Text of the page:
One Book a Week Club 2021

Everything except LibriVox (yes, this is where knitting gets discussed. Now includes non-LV Volunteers Wanted projects)
MaryinArkansas
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Post by MaryinArkansas » June 1st, 2021, 10:09 am

Here are the books I've read in May. I actually started the library audio download of "A Tree Grows in Brooklyn" in March. I didn't get it finished because of other commitments, but assumed that it would be available fairly soon. Not so. The waiting list was long and the book wasn't available to me until Mid May.

"The Mapping of Love and Death" by Jacqueline Winspear. Book from Laman library’s free bag of suspense and mystery books. Fair. One of the series of books featuring the character Maisie Dobbs. Nicely put together, but not especially appealing to me.

"Two Years in Oregon" by Wallis Nash LibriVox Recording. Interesting book. Written in the 1880s about the state of Oregon. One of the books in my “50 States 50 Stories” list. Personally interesting to me as an ancestor moved from the midwest to The Dalles, Oregon in the 1800s.

"A Tree Grows in Brooklyn" by Betty Smith. Library audio book download. Excellent book. 20th century classic. The third time I’ve read this book – the first time I've listened to it in audio format. Excellent reading by actress Kate Burton
Mary

“Once you have read a book you care about, some part of it is always with you.”

Louis L’Amour
Marsupial's Books

Peter Why
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Post by Peter Why » June 13th, 2021, 5:05 am

My June list:

42 Sherlock Holmes, the hidden years - Ed. Michael Kurland. A collection of short stories by different authors about what Sherlock Holmes did in the years between his supposed death at the Reichenbach Falls and his reappearance. Some very good, a few (in my opinion) clumsy and tedious, especially when the authors seemed to be attempting a pastiche of some other author's style. (++/++++)
"I think, therefore I am, I think." Solomon Cohen, in Terry Pratchett's Dodger

MaryinArkansas
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Post by MaryinArkansas » June 13th, 2021, 5:12 am

It’s so nice to see your latest posting, Peter. This must be the loneliest forum in LibriVox. :D
Mary

“Once you have read a book you care about, some part of it is always with you.”

Louis L’Amour
Marsupial's Books

Peter Why
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Post by Peter Why » June 13th, 2021, 5:26 am

Thanks; it's why I post monthly. I like to see other reader's choices, and I like to think that mine are interesting, too.
Peter
"I think, therefore I am, I think." Solomon Cohen, in Terry Pratchett's Dodger

MaryinArkansas
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Post by MaryinArkansas » July 6th, 2021, 6:49 pm

Here's my posting of books that I read in June. Is it going to be just me and Peter Why again???

"The Water is Wide" by Pat Conroy. Kindle library book. Very good memoir of Pat Conroy’s year of teaching black children in early 1970’s on a South Carolina island.

"The Devil’s Disciple" by George Bernard Shaw. eBook. Shaw’s play written in the late 1890s, taking place in New Hampshire during the American Revolution (making it one of my “50 States, 50 Stories” readings.) Entertaining, very good.

"Sleeping Murder" by Agatha Christie. BBC Radio Drama. Published posthumously. Entertaining Miss Marple Mystery. Very nicely done.

"The Death of Napoleon" by Simon Leys, Author, Patricia Marie Clancy, Translator. Book from library sale. Short, well done book, I liked it a lot.
Mary

“Once you have read a book you care about, some part of it is always with you.”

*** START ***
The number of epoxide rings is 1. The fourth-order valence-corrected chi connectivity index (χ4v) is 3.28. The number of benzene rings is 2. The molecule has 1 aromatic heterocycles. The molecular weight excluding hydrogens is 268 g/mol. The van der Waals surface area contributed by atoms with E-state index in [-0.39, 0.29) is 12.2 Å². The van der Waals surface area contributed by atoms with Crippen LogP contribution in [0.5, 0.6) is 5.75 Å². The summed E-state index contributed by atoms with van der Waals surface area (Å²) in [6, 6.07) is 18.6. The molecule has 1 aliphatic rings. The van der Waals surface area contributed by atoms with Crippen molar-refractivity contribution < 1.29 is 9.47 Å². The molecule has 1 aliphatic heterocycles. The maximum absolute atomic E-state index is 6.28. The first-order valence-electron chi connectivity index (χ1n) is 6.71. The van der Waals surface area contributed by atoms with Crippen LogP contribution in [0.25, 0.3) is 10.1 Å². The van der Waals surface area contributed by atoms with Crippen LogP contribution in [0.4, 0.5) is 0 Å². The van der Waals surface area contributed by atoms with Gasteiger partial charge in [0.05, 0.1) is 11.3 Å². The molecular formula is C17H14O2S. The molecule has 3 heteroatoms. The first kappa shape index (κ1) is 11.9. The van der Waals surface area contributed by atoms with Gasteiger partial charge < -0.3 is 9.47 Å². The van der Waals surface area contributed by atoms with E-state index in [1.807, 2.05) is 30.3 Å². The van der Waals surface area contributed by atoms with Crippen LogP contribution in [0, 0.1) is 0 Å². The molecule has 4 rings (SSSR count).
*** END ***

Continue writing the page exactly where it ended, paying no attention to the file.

Louis L’Amour
Marsupial's Books

mightyfelix
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Post by mightyfelix » July 6th, 2021, 9:52 pm

MaryinArkansas wrote:
July 6th, 2021, 6:49 pm
Here's my posting of books that I read in June. Is it going to be just me and Peter Why again???
I have been keeping up with my list by editing the post I have on the first page of this thread. If it would make you feel better, I can post when I update it. Keeping it all in one post is helpful for me.
Devorah Allen

Readers wanted for:
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MaryinArkansas
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Post by MaryinArkansas » July 7th, 2021, 12:54 pm

mightyfelix wrote:
July 6th, 2021, 9:52 pm
MaryinArkansas wrote:
July 6th, 2021, 6:49 pm
Here's my posting of books that I read in June. Is it going to be just me and Peter Why again???
I have been keeping up with my list by editing the post I have on the first page of this thread. If it would make you feel better, I can post when I update it. Keeping it all in one post is helpful for me.
A post update would be nice. Thanks!
Mary

“Once you have read a book you care about, some part of it is always with you.”

Louis L’Amour
Marsupial's Books

ColleenMc
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Post by ColleenMc » July 7th, 2021, 1:52 pm

I’ve been updating by editing my post as well. I didn’t have much of anything to report for April and May but June was a busy reading month!

Colleen
Colleen McMahon

No matter where you go, there you are. -- Buckaroo Banzai

JayKitty76
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Post by JayKitty76 » July 8th, 2021, 6:10 pm

I haven’t posted anything here in a while, so:
June was busy. I wrote more than I read (finished the first draft of a murder mystery and am working on a second book) but I did read books 1-8 of the Keeper of the Lost Cities books (a nice accomplishment considering that each book averages around 800 pages.) I’m also reading drafts of some of the books my friends are writing, and I re-read several Harry Potter books.

(That was a lot of the word “books” :lol: )
Rachel
writing two books; very busy. doing my best to keep up with lv workload.
~2 Timothy 4:7~
Little Men Understood Betsy The Juvenile Bible

Peter Why
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Post by Peter Why » July 23rd, 2021, 3:06 am

My July list (I've not included a couple of books re-read for the fourth or fifth time):
43 Mudlarking - lost and found on the River Thames; by Lara Maiklem. Engrossing look at the addictive nature of poking around in the muddy shoreline of the Thames for the love of discovery and of history. I gave the book to a friend, borrowed so I could read it, and will be buying my own copy. (++++)